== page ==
ITU is named as sole moderator/facilitator for two of the action lines (ICT infrastructure and cybersecurity). In addition, ITU, alongside the United Nations Educational, Scientific and Cultural Organization (UNESCO) and the United Nations Development Programme (UNDP), has been tasked to play a leading facilitating role in implementing the Plan of Action. The draft Strategic Plan underlines that special attention should be given to the two WSIS action lines for which ITU has been named sole moderator and facilitator, in addition to those in which it has been named as partner.

The draft plan lays out seven strategic goals that should allow ITU to achieve its main mission of enabling and fostering growth and sustained development of telecommunications and information networks, and facilitating universal access to them.

Srategic goals

Goal 1 Maintaining and extending cooperation among all Member States, and with relevant regional organizations, for the improvement and rational use of information and communication infrastructure of all kinds, taking the appropriate leading role in United Nations system initiatives on ICT, as called for by the relevant outcomes of WSIS
Goal 2 Assisting in bridging the digital divides in ICT, by facilitating interoperability, interconnection and global connectivity of networks and services, and by playing a leading role in the follow-up and implementation of the goals of WSIS.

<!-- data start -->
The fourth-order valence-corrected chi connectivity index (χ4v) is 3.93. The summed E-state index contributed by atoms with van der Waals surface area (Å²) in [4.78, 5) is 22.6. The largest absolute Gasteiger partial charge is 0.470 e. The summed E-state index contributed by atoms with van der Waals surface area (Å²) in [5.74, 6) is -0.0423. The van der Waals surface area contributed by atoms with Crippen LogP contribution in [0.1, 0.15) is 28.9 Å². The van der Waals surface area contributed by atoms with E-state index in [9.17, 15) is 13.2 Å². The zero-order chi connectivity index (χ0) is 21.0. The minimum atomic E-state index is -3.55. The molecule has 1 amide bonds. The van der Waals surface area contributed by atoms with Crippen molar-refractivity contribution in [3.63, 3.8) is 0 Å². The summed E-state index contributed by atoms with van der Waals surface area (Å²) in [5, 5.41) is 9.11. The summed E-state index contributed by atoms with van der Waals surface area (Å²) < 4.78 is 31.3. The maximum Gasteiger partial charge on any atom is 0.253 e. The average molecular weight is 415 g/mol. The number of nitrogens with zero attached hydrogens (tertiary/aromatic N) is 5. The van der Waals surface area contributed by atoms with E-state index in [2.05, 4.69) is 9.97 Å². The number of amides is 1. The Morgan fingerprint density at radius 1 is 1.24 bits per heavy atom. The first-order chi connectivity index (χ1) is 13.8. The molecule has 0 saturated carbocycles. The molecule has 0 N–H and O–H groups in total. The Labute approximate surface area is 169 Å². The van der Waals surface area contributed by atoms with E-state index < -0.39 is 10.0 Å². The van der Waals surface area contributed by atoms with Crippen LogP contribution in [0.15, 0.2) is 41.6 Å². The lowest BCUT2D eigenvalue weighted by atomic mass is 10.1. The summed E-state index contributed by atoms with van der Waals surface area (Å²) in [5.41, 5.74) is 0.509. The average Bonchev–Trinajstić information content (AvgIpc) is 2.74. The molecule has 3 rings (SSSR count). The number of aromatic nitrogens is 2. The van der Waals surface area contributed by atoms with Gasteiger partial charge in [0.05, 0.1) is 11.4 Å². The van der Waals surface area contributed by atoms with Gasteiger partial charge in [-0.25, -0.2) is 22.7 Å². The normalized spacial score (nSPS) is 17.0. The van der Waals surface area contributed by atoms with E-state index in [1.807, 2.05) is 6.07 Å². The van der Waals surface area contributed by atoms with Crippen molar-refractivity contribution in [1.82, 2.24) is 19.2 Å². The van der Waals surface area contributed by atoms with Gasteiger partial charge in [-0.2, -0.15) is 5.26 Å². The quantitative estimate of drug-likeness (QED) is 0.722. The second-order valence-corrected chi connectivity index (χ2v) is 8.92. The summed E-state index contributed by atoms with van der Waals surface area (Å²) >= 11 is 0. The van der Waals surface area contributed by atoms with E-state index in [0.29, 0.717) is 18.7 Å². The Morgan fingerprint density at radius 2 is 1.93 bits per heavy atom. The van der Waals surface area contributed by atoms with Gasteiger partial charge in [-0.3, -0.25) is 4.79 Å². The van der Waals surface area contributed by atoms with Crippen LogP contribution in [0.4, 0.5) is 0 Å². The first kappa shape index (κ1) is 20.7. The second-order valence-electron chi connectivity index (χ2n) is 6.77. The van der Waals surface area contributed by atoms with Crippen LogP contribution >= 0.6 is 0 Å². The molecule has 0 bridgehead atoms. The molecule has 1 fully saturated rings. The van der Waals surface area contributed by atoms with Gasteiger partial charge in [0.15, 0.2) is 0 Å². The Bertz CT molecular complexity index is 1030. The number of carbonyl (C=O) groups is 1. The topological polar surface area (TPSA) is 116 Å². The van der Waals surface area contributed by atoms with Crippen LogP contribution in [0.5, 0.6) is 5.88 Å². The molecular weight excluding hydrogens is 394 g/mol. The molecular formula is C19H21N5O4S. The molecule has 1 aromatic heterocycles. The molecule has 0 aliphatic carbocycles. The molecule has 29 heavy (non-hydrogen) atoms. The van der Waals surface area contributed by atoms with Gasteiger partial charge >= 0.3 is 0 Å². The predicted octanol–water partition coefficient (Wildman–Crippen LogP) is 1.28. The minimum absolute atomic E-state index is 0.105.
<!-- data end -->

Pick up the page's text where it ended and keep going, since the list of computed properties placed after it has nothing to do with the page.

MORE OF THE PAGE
Goal 3 Widening the Union’s membership, facilitating participation of an increasing number of administrations and organizations, as well as new actors.
Goal 4 Developing tools to promote confidence among users of ICT and safeguard the efficiency, security, integrity, and interoperability of networks.
Goal 5 Continuing to improve the efficiency and effectiveness of ITU’s structures and services and their relevance to the requirements of the membership and the wider global community.
Goal 6 Disseminating information and expertise to assist the membership (particularly developing countries) and the wider community to use the opportunities provided by private-sector participation, competition, network security, and technological innovation in ICT.
Goal 7 Promoting an enabling environment that assists governments in fostering supportive, transparent, pro-competitive and predictable policies, as well as legal and regulatory frameworks that provide appropriate incentives for investment in, and development of, the information society.

Responding to the changing environment